Look closely at staffing. Are they truly ignoring her or are they rushing from one task to another? Are there enough teachers in the room? How is your rapport with the existing teachers? What are their techniques in place to deal with this child's distress? I was trained to talk to the crying child if there's a situation in place where she or he cannot be picked up. We would attempt to sooth them verbally, assure them that they will be picked up and tell them when that time is. ("I hear that you're sad, Gene, and I'm so sorry I can't pick you up. As soon as I finish changing Bill, I am going to pick you right up.")

    I have seen that some children never quite adjust. It's rare, but happens. Usually they just don't have the temperament for group care and would benefit from more individualized attention. Looking at how she acts at home is a good idea. Do you hold her frequently? How does she do with friends or relatives you haven't seen in a while? Does she enjoy the company of other children, or does she withdraw back to mom and dad? If the problem at the day care continues, I might look into places with a smaller teacher to student ratio, or possibly one-on-one care.

    And the biggest piece of advice I can give is that you should make drop offs as brief as possible, for her sake and your own. Leave, and call back later to check in. If your day care does not welcome your calls, then that should be a big warning sign.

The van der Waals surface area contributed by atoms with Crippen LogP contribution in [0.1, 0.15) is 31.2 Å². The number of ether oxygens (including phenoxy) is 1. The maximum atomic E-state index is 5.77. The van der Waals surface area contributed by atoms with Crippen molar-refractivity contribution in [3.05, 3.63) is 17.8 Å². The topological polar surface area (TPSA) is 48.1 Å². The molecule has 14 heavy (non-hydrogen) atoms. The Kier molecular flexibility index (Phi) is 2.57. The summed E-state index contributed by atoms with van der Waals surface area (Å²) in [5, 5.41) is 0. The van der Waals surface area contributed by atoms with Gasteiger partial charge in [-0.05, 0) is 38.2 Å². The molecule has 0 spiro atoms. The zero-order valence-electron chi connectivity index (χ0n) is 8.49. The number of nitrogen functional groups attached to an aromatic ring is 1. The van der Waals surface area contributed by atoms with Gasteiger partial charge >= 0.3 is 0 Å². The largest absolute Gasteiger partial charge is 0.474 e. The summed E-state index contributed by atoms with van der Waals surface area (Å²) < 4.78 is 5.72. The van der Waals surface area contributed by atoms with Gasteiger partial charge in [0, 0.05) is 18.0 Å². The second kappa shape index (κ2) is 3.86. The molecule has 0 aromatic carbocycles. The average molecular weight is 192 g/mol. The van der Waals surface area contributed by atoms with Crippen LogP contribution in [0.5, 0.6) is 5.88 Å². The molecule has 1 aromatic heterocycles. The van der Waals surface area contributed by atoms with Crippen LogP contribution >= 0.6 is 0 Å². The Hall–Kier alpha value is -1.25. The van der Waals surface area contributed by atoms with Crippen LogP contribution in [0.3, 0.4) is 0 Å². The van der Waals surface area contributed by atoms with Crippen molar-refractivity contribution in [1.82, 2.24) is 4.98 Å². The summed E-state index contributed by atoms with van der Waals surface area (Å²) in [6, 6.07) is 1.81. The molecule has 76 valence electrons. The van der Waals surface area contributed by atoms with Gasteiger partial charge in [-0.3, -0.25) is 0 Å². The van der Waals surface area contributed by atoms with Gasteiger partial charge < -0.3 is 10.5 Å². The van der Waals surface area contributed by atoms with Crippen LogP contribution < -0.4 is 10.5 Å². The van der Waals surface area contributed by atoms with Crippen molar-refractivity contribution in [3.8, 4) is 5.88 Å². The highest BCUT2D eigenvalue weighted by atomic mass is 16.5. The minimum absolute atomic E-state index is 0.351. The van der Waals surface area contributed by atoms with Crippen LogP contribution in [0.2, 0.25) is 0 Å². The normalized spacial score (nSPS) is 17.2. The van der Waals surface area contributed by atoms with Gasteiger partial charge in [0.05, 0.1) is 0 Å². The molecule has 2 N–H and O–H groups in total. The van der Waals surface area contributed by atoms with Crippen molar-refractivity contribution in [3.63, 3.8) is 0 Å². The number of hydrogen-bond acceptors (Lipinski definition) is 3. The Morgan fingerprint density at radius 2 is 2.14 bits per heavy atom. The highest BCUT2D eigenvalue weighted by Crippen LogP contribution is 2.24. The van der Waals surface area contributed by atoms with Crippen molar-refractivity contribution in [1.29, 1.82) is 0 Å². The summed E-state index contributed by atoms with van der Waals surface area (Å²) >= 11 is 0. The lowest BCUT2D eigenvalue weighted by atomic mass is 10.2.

Posted by K.B. October 22, 10 05:41 PM
  1. It gives me the creeps to read of anybody who takes on the responsibility of caring for a child, that they would ignore that very clear reaching out message.

    But I guess there is more to the situation than the letter said. Anybody who has 45 minutes to sit there and watch their kid on a video monitor has 45 minutes to spend holding their child, telling them about the day, feeding them breakfast, and making them feel that their needs will be met. If the morning routine doesn't include holding, then all the words in the world don't send a message of safety.

    And those daycare workers must have surgically installed earplugs. How does ANY "caring" human being let a kid cry for 45 minutes???

    Posted by Irene October 22, 10 06:45 PM
  1. I have been fortunate to have had good transitions for my children (3 yrs and 15 mos), one handling it better than the other, but I found it very helpful to have a specific routine, and when we arrive at each of their rooms, put their things away, short discussion with the staff about good night/ difficult morning/whatever and give them breakfast/snack to sit and focus on. They have always done better when they have the structure of sitting and eating when I kiss them goodbye. It provides that little bit of focus instead of ricocheting around a room of kids, some slightly hyped up and rowdy. This was particularly important during transitions when they didn't know the other kids in the room.